It is just as necessary, however, to implement the “Prick” part of Seinfeld’s strategy. Self-care alone, without work ethic or self-accountability leads to mediocrity, excessive comfort, and lack of progress. This is why Seinfeld emphasizes that the “prick” should always follow the “baby”, switching back and forth between these two modes.

The key to Seinfeld’s plan is to find and execute a balance between the Baby and the Prick, and to know when to be kind or demanding with ourselves. The moment we feel stuck or hit by a lack of creativity, a “baby mindset” that promotes just getting started, no matter the quality of our output, can be tremendously powerful. However, we won’t get too far if we don’t review that work later and strive to achieve excellence — or at least progress — with a demanding attitude.

Another “Seinfeld Strategy” To Avoid Procrastination

Given the immense and variety volume of jokes, situations, and just random ideas he constantly has to come up with to be one of the best in the business, Seinfeld has become a master of productivity.

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In , bestselling author details an extremely simple yet effective strategy that helps Seinfeld avoid procrastination: creating a “chain” of daily red crosses on a big, annual calendar, in which each single red cross equals a day of writing, no matter the quality of it:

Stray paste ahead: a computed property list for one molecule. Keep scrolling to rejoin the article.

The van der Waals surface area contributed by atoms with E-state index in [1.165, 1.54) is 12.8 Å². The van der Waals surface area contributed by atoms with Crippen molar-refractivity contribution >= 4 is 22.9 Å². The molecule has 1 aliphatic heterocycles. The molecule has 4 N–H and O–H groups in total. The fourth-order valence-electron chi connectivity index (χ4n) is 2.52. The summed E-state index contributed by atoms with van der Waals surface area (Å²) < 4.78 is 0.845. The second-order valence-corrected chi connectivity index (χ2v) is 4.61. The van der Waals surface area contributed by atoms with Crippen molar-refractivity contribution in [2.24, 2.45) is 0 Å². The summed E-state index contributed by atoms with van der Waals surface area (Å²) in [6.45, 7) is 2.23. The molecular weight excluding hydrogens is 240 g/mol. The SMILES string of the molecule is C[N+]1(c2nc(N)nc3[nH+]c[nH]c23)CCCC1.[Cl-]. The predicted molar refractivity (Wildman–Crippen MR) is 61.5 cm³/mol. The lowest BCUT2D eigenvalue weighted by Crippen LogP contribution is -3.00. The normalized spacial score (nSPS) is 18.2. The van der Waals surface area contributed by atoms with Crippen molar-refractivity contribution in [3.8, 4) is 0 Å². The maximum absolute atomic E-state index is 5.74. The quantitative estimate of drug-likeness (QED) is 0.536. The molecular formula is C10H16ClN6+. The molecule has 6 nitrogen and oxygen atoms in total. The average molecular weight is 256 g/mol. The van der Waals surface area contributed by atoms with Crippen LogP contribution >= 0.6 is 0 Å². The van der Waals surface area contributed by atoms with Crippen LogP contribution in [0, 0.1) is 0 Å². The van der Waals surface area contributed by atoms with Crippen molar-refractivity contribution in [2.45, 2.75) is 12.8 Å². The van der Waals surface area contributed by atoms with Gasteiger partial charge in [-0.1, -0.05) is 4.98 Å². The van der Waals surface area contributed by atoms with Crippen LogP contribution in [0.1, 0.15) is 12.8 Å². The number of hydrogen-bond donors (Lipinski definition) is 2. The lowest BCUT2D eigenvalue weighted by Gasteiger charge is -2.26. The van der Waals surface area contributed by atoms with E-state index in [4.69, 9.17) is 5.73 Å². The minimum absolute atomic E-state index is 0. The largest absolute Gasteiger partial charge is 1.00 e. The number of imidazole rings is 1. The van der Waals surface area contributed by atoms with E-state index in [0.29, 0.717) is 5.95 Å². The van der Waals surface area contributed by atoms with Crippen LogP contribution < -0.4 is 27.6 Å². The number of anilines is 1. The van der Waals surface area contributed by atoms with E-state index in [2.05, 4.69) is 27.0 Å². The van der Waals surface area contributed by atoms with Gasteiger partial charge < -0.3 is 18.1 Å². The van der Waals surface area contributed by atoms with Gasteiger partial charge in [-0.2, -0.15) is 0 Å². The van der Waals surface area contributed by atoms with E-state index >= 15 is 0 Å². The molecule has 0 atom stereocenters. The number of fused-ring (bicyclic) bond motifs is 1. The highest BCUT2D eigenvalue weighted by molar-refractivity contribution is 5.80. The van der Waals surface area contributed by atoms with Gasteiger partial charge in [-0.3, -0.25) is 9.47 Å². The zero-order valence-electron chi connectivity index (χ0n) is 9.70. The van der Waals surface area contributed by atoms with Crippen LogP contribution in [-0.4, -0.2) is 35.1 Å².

“It didn’t matter if he was motivated or not. It didn’t matter if he was writing great jokes or not. It didn’t matter if what he was working on would ever make it into a show. All that mattered was “not breaking the chain.”

And that’s one of the simple secrets behind Seinfeld’s remarkable productivity and consistency. For years, the comedian simply focused on “not breaking the chain.”

Again, this strategy does not only apply to writing, but also to any long-term endeavor that requires daily tasks, repetition, and discipline, such as learning a new language, mastering a new sport, working out…

The core principle behind this technique is as well known as it is underestimated: consistency. Often overlooked, consistency provides us with a sense of routine and habit that helps slowly incorporate a feeling of achievement, no matter how little it might be. This technique, additionally, provides a clear visual cue that physically represents the progress made so far. The bigger the chain of red crosses on the calendar, the harder it will be to break it, because we are building a relevant set of daily accomplishments somewhat resembling a house of cards that will be destroyed when we fail to fulfill this daily goal. Again, on some days, that daily goal might look like it has been carried out by a baby, but on others, it will actually look like a high-quality piece of work that would pass higher standards.

Thank you for reading! My goal is to create a community in which we can all respectfully discuss all types of ideas to enrich our lives and mindsets. I am always more than happy to connect and chat, so if you have any feedback, comments or suggestions about this piece, or about , please reach out on the Comments section or

Sports, communications, and personal development enthusiast. I seek interesting concepts and ideas and try to put them into simple words.